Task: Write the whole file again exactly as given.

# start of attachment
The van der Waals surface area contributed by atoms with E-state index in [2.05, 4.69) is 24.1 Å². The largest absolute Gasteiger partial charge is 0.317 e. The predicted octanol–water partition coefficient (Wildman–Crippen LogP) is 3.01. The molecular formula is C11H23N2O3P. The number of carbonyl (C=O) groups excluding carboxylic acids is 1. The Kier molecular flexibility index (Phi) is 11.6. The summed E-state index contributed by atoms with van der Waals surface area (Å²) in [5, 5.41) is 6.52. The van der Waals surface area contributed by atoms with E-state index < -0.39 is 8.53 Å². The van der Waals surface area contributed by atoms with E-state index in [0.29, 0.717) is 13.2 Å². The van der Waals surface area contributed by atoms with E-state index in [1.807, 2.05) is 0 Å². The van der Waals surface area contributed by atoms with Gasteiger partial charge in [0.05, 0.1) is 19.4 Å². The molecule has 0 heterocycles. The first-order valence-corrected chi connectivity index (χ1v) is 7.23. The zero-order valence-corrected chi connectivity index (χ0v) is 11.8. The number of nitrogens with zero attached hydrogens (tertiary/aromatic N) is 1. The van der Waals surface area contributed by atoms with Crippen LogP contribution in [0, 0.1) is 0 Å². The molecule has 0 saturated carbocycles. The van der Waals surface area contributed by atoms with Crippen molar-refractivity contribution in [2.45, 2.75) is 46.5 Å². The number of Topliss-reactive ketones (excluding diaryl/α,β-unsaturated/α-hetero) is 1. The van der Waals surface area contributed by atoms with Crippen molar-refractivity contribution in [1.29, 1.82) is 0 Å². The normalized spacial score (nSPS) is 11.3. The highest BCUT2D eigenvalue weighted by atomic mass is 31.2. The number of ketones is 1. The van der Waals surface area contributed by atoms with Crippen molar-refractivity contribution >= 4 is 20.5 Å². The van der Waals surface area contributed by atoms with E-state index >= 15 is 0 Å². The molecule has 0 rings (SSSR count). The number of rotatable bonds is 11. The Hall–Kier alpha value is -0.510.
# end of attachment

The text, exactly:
The van der Waals surface area contributed by atoms with E-state index in [2.05, 4.69) is 24.1 Å². The largest absolute Gasteiger partial charge is 0.317 e. The predicted octanol–water partition coefficient (Wildman–Crippen LogP) is 3.01. The molecular formula is C11H23N2O3P. The number of carbonyl (C=O) groups excluding carboxylic acids is 1. The Kier molecular flexibility index (Phi) is 11.6. The summed E-state index contributed by atoms with van der Waals surface area (Å²) in [5, 5.41) is 6.52. The van der Waals surface area contributed by atoms with E-state index < -0.39 is 8.53 Å². The van der Waals surface area contributed by atoms with E-state index in [0.29, 0.717) is 13.2 Å². The van der Waals surface area contributed by atoms with E-state index in [1.807, 2.05) is 0 Å². The van der Waals surface area contributed by atoms with Gasteiger partial charge in [0.05, 0.1) is 19.4 Å². The molecule has 0 heterocycles. The first-order valence-corrected chi connectivity index (χ1v) is 7.23. The zero-order valence-corrected chi connectivity index (χ0v) is 11.8. The number of nitrogens with zero attached hydrogens (tertiary/aromatic N) is 1. The van der Waals surface area contributed by atoms with Crippen LogP contribution in [0, 0.1) is 0 Å². The molecule has 0 saturated carbocycles. The van der Waals surface area contributed by atoms with Crippen molar-refractivity contribution in [2.45, 2.75) is 46.5 Å². The number of Topliss-reactive ketones (excluding diaryl/α,β-unsaturated/α-hetero) is 1. The van der Waals surface area contributed by atoms with Crippen molar-refractivity contribution in [1.29, 1.82) is 0 Å². The normalized spacial score (nSPS) is 11.3. The highest BCUT2D eigenvalue weighted by atomic mass is 31.2. The number of ketones is 1. The van der Waals surface area contributed by atoms with Crippen molar-refractivity contribution >= 4 is 20.5 Å². The van der Waals surface area contributed by atoms with E-state index >= 15 is 0 Å². The molecule has 0 rings (SSSR count). The number of rotatable bonds is 11. The Hall–Kier alpha value is -0.510.